What is a goal? Why would anyone make one? Goals often seem scary to those who don’t make them. Sometimes they can seem overwhelming, constrictive, unclear, pointless, token, or scary. But only to those who don’t really know how to go about setting a great goal! It’s one of my passions and I love supporting people to achieve a fabulous goal they’ve created, with enthusiasm and energy.
Well, this will be a series of posts about goals. Firstly, my favourite definition of a GOAL is
“something you intend to achieve by your own actions”.
It’s important to break this down a little. The beginning is fairly self-explanatory – something you want to achieve. We’ll see in another post how to be more specific about this. It’s the end phrase I want to focus on now. The goal will be achieved by what you DO (or actions), and these actions need to be within your control. Many a goal has seemed to fail because the goal itself relied on others to do things towards it’s completion. Do you have control over what someone else does? No! Firstly, you cannot make a goal for another person. Secondly, even if they agree 100% with their part in your goal, do you want your goal to be reliant on someone else to “succeed”?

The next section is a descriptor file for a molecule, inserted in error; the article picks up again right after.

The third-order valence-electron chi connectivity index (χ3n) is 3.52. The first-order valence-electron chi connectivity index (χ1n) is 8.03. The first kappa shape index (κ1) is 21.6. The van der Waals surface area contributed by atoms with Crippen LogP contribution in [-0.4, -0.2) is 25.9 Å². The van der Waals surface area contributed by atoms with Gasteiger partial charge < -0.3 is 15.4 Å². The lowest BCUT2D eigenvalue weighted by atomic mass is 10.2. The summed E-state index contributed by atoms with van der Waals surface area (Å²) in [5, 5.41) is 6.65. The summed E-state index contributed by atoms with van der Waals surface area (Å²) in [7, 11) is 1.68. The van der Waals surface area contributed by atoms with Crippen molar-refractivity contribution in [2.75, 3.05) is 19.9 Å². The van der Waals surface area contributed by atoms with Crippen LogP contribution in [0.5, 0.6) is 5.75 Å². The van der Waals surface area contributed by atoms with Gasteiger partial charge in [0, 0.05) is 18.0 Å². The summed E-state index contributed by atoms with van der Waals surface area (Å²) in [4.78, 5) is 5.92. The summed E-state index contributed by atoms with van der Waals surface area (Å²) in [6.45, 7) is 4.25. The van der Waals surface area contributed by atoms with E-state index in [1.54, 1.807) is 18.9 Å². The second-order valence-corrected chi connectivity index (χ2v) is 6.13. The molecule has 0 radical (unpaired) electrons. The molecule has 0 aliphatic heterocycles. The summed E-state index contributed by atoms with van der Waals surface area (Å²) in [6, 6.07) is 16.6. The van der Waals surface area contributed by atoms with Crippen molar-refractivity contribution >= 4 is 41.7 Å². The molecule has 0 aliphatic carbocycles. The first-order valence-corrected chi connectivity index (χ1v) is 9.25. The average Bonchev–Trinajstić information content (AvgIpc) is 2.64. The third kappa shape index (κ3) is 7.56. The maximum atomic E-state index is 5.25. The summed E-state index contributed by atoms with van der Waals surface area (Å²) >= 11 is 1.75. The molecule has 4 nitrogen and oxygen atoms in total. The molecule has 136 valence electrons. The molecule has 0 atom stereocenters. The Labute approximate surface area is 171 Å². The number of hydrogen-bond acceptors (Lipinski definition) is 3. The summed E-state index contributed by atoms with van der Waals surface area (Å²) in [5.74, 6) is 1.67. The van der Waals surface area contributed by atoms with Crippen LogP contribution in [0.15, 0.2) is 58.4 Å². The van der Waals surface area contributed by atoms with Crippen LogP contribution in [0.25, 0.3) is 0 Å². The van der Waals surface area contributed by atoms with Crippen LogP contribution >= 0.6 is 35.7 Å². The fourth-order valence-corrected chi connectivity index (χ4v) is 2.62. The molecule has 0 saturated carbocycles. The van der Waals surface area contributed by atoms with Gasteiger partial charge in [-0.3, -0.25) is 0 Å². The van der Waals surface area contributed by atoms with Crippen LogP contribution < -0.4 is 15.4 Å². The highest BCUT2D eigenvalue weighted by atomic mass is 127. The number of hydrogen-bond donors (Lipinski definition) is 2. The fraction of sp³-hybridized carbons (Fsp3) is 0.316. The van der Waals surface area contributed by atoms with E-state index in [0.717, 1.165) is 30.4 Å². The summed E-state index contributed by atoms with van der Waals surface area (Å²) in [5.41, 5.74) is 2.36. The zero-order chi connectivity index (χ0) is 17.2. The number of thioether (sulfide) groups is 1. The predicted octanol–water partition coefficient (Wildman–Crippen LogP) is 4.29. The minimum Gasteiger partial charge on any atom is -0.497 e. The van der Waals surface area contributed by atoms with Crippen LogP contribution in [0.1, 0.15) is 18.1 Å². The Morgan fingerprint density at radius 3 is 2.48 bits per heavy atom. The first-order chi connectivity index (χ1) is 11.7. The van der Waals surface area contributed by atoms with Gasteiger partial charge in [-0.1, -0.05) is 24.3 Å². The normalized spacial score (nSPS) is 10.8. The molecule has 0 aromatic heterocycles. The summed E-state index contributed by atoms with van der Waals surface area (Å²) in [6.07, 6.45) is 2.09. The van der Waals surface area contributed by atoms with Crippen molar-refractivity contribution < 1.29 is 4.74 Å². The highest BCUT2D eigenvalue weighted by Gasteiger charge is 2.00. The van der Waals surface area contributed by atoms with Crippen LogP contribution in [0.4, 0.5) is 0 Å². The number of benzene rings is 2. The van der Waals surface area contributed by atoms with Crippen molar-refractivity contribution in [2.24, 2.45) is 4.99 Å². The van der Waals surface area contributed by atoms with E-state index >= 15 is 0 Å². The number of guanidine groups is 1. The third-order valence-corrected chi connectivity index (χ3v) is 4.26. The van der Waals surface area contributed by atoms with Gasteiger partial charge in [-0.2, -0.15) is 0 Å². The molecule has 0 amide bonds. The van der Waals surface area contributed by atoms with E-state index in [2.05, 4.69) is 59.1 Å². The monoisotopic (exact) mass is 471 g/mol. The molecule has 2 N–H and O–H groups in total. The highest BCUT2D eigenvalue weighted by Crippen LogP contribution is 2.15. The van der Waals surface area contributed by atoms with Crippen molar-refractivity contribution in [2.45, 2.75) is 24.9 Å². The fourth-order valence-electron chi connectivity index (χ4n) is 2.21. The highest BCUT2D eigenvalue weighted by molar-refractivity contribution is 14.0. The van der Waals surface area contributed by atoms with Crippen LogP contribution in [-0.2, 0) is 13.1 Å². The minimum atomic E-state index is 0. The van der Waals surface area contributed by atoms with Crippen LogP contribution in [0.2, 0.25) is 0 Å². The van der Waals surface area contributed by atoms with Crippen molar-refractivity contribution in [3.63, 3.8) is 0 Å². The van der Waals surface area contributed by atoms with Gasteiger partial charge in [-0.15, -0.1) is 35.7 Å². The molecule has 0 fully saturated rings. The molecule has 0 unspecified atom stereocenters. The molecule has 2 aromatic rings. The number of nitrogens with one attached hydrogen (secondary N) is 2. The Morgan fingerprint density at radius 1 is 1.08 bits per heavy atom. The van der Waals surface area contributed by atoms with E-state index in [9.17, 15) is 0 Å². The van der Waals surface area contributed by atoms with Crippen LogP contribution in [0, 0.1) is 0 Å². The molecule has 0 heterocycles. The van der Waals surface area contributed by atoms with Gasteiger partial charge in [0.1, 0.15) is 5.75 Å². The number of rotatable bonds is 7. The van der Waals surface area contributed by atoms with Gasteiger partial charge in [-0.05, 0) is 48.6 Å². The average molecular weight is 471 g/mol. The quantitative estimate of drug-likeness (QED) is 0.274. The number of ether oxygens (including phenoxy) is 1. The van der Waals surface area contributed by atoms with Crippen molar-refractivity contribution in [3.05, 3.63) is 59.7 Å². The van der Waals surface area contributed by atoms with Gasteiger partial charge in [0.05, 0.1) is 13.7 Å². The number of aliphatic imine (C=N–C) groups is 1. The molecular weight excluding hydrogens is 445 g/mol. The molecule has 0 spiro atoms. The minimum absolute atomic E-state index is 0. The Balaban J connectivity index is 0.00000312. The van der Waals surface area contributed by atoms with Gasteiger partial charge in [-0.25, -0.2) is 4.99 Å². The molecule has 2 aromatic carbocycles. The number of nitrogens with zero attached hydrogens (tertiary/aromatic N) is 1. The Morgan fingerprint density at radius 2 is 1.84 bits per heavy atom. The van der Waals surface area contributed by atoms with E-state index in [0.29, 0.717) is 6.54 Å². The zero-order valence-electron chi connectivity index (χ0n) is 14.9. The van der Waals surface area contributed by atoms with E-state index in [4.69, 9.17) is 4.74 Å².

Let me give you an example… The goal ‘my children will behave better in public’ has several flaws, however the one we are looking at is that in order for this goal to be “achieved”, your children actually need to behave better in public… and do you have control over this? Far better for you to set a goal around YOUR OWN ACTIONS when your children are out in public with you, or beforehand and after if you decide to set the scene and provide feedback/rewards. Do you have control over THIS? A big resounding YES!! You can certainly consider what YOU will be doing to teach/promote/facilitate behaviour in this senario. Limit setting, following through, discussing expected behaviour, praising, requesting same or different etc are all things YOU can do (age dependent of course). Your goals can be achieved, even if your children are not 100% well behaved. Plus, you get the benefit of seeing how your behaviour influences theirs, and what works/doesn’t.
Another example is saving money with another person: ‘we’ll save $1000 over the next 6 months’ relies on someone else for it to be considered “achieved”. Switch it around to be purely about what YOU will be doing. This can still be a shared total savings goal, but you gauge achievement by whether YOUR COMPONENT is saved ie I will contribute $500 of our $1000 savings goal by putting away x every fortnight for the next 12 pays. You can tick yours off even if your partner doesn’t quite make their half.
Key Point: Goals need to be achievable by you. By what YOU do – or in some cases, don’t do!
Mini-tasks: a. Have you ever had a goal that relied on others for it’s achievement? In retrospect, how else could you have planned it, so it was reliant purely on your own actions? b. Is there something you’re working on at the moment? Do a quick check-in to see if it fits this strategy.